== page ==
Using jQuery and jQuery UI in TinyMCE Dialog Iframe

WordPress is a wonderful tool.  But some things are very difficult to do.  A WordPress plugin I recently created (called Tweet This) adds a button to the WordPress editor toolbar.  This button, when clicked, opens a sizable dialog window with lots of items and a fair amount of jQuery and jQuery UI code.

 

My Toolbar Button:

tinymce-button

 

My Dialog:

gouda-example-0-1024x778

 

 

Getting  jQuery and jQuery UI to work inside the dialog box was challenging because it is poorly documented and not a commonly executed task.  The dialog box was by far the most time and labor intensive aspect of the plugin.  And was the source of many headaches and frustration.  So, now that I’ve figured it out, I want to write it down so I don’t forget!  And, hopefully, it will help you out as well.

 

The Problem

WordPress makes it easy to include jQuery and jQuery UI in admin pages using the wp_enqueue_script function.  However, TinyMCE dialog boxes are opened dynamically as iframes.  They are not loaded in advance, and the source code for the dialog box is independent of the WordPress admin page.

So jQuery isn’t present, and WordPress doesn’t have the capability to load jQuery in the dialog box.  It needs to be included another way.

 

 

The Easy Solution

The easy solution is to simply include jQuery (and jQuery UI if needed) in your dialog box like you would on any HTML page.  You can download it yourself or use Google’s hosted versions.

 

But this is a very inelegant solution.  It slows down the loading of your dialog box dramatically.  And will cause the WordPress plugin folks to reject your plugin because you are creating a dependency on an external source and/or you are re-including a different version of something that WordPress already has, has tested, and approves of.

In other words, this works, but is bad form and unacceptable.

 

The Better Solution

The better solution isn’t terribly difficult in theory, but was awful to figure out how to do.  The documentation wasn’t helpful, and it seemed I was the only human being on the planet not using the easy solution.  But, with information cobbled together from lots of other sources, I figured it out.  And it’s pretty simple to do.

 

In words, what you need to do, is pass jQuery as an argument to your dialog, and pass the dialog box context to jQuery when using it.

Okay, now let’s see what that actually means.  A simplified version of my TinyMCE plugin code is included below.

 

 

The entire plugin initialization code is wrapped in an immediately-invoked function expression (IIFE) since it is all self-contained.  This IIFE takes the jQuery variable from the global scope and uses it inside as the infamous dollar-sign variable ($).  You will need your WordPress plugin to include jQuery in the admin section using the previously mentioned wp_enqueue_script function.

 

The above code register a button and a command with TinyMCE.  The command is tied to the button and it opens a dialog box which loads content from a file called tinymce-dialog.html.  Any arguments you want passed to this dialog are put into an object and passed as the second arguments to windowManager.open().  You can add as many arguments as needed, but you will need to pass at least the jQuery variable which is the last argument in the example above.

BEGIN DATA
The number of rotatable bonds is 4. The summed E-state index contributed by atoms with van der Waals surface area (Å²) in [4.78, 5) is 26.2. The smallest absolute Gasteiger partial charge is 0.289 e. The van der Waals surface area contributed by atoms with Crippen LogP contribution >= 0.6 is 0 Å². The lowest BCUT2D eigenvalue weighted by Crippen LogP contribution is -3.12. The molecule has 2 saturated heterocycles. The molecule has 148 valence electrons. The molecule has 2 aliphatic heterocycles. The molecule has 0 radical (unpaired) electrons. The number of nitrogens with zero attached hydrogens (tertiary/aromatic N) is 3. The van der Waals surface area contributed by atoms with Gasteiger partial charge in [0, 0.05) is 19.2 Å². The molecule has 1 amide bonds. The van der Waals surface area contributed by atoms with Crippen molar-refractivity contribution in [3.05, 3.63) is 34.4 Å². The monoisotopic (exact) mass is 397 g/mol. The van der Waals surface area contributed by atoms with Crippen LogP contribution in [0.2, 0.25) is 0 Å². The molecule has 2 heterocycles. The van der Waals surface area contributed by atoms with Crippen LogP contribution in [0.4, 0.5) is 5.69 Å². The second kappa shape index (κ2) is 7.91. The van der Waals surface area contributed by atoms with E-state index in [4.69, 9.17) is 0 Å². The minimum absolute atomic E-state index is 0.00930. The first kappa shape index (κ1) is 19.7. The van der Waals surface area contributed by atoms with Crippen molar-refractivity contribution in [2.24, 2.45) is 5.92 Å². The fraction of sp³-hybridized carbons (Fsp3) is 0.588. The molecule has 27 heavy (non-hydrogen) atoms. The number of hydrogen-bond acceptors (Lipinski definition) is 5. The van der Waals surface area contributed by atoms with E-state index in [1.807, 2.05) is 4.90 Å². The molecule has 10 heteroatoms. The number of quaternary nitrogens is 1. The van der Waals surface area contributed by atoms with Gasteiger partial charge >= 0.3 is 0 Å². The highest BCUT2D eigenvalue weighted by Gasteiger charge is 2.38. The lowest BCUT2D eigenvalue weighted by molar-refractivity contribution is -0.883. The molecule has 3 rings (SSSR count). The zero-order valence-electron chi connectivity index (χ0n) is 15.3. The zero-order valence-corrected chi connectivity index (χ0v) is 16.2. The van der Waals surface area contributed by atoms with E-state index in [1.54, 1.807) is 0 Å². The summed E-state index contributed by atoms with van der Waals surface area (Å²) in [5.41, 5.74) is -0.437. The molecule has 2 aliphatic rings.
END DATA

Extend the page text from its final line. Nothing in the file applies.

Then, the contents of tinymce-dialog.html is simply any HTML, CSS, and/or JavaScript you want in your dialog box.  The JavaScript at the bottom shows how to use jQuery.  An explanation is included underneath the code.

 

By passing jQuery as an argument in the plugin initialization code, it is now included in the dialog box document.  You can fetch passed arguments using the following:

Now, the variable args is the object passed in the initialization code:

 

And jQuery is args[‘jquery’].  To make life simple, I assigned jQuery to the $ variable.

 

Now, using jQuery should work the same as normal, with one crucial exception.

jQuery’s context is the parent window, not the dialog box.  Any selectors you use will search the parent document, not the dialog unless you specify that the dialog is the context you want.  This is done by passing the body tag of the dialog element as the second argument in  jQuery’s $ function.  There are multiple ways of getting and using this body tag, but in my opinion, this is the simplest:

Use plain JavaScript to select the first body tag it encounters in the DOM and store it in a variable.  If you have multiple body tags on your page (multiple iframes?), this won’t work, but when using the WordPress post/page editor, the first and only iframe should be your TinyMCE dialog and it works beautifully.

 

 

And now, as long as you remember the context argument, jQuery will work as expected within the dialog.

 

 

Not too difficult once you’ve figured it out.  But I’ve lost many hours figuring it out.  Hopefully, you won’t have the same problem!

 

3 Comments

John Morris

Well, I hope this has helped you out. I posted another post which goes into more detail about the whole TinyMCE dialog process a while ago: http://johnmorris.me/computers/software/how-to-create-a-tinymce-editor-dialog-window-in-a-wordpress-plugin/. That may help too.

I’m actually battling other related problems with TinyMCE in that Tweet This WordPress plugin right now. I really like most of WordPress, but dealing with the editor is absolutely awful and fraught with problems. The number of man hours it has sucked from my schedule is crazy.

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funkyphenix

Thank you very much for this.
First and only tutorial i read which is addressing this (quite) annoying problem of getting jQuery in a tinymce modal window. Life savior !!!

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